If I were convinced that America is safer because I get hassled at the airport, I might put up with it. But I doubt it.
WASHINGTON - The Justice Department's former top criminal prosecutor says the government's terror watch list likely has caused thousands of innocent Americans to be questioned, searched or otherwise h
WASHINGTON – The Justice Department’s former top criminal prosecutor says the government’s terror watch list likely has caused thousands of innocent Americans to be questioned, searched or otherwise hassled.
Former Assistant Attorney General Jim Robinson would know: he’s one of them.
Robinson joined another mistaken-identity American and the American Civil Liberties Union on Monday to urge fixing the list that’s supposed to identify suspected terrorists.
“It’s a pain in the neck, and significantly interferes with my travel arrangements,” said Robinson, the head of the Justice Department’s criminal division during the Clinton administration. He believes his name matches that of someone who was put on the list in early 2005, and is routinely delayed while flying — despite having his own government top-secret security clearances renewed last year.
“I suppose if I were convinced that America is a safer place because I get hassled at the airport, I might put up with it,” Robinson said. “But I doubt it.”
He added: “I expect my story is similar to hundreds of thousands of people who are on this list who find themselves inconvenienced.”
The government calls its watch list one of the most effective tools in its fight against terrorism. It was created after the Sept. 11, 2001 attacks to consolidate 12 existing lists and make sure no terrorists slipped through the cracks — whether when entering the country or if otherwise stopped for questioning. Last year, congressional investigators found “general agreement that the watch list has helped to combat terrorism.”
Other audits of the watch list over the last several years, however, have concluded that it has mistakenly flagged innocent people whose names are similar to those on it. More than 30,000 airline passengers had asked the Homeland Security Department to clear their names from the list as of October 2006. Additionally, as many as 20 suspected terrorists were left off the list as of last year due to a technology glitch.
Chad Kolton, a spokesman for the FBI’s Terrorist Screening Center that maintains the list, said the government is working to fix the gaps.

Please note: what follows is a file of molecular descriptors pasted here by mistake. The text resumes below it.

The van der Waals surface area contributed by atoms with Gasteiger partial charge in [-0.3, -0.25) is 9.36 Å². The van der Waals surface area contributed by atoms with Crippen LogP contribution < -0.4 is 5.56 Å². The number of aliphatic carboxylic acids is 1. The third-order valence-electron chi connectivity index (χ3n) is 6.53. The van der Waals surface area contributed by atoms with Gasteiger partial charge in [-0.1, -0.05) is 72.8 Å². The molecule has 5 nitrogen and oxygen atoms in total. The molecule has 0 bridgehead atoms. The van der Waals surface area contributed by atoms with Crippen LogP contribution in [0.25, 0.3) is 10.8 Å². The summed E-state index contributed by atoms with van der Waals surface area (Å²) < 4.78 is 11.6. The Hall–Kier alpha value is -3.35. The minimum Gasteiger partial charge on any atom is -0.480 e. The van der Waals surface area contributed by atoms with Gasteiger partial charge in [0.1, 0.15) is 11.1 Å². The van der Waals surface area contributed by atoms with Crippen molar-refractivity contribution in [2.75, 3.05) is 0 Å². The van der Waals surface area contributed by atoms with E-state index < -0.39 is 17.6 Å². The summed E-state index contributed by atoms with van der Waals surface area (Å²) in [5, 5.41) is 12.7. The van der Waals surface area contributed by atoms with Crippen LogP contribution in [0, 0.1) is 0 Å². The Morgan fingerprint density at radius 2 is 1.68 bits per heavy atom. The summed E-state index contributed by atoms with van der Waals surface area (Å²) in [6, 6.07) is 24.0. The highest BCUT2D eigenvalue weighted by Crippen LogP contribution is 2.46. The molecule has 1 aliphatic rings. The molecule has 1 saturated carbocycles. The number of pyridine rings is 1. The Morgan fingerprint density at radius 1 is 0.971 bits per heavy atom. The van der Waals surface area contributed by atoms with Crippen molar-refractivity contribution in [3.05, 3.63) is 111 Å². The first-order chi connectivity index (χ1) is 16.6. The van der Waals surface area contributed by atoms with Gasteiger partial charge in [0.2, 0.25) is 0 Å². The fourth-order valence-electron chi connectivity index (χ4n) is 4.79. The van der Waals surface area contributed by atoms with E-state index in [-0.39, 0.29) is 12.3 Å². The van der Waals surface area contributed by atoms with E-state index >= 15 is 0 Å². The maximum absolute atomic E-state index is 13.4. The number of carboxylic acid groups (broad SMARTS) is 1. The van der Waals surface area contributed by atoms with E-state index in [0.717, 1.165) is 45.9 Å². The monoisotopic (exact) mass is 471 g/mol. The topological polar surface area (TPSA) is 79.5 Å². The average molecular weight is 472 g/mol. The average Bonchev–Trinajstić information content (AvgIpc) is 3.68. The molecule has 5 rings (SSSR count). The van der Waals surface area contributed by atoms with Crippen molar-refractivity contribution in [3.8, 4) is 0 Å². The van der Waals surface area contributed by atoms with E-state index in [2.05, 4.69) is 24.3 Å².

“We strive to have the watch list contain all appropriately suspected terrorists who represent a threat to the U.S., but only appropriately suspected terrorists,” Kolton said.
The ACLU predicted the watch list would include 1 million names as early as Monday. The civil liberties group reached that number by citing the 700,000 records on the watch list as of last September and adding 20,000 names each month, as forecast by the Justice Department’s inspector general.
Kolton disputed that number, however, saying that only about 400,000 individuals are on the list — with the rest being records of aliases or other identifiers for those same people. Kolton said that 95 percent of the people on the list are not Americans or legal U.S. residents — and most aren’t even in the country.
The Government Accountability Office, the investigations arm of Congress, similarly concluded last year that the total number of records on the watch list “does not represent the total number of individuals,” saying it contains multiple records for the same person.
For some Americans whose names match those on the list, being delayed or detained for extra screening isn’t just a hassle — it’s frightening.
Chicago-area computer consultant Akif Rahman, who was born in Springfield, Ill., said he has been detained at least seven times after traveling abroad. During one such incident in May, he said, he was held for five hours, shackled to a chair and kicked by a Customs Service agent after being stopped at a U.S. checkpoint on the Canadian border.
“I was fearful for my own safety and that of my family,” said Rahman, who is suing the government to have his identity cleared from the watch list. “I simply could not believe that I, a born U.S. citizen, was going though this experience simply re-entering my own country.”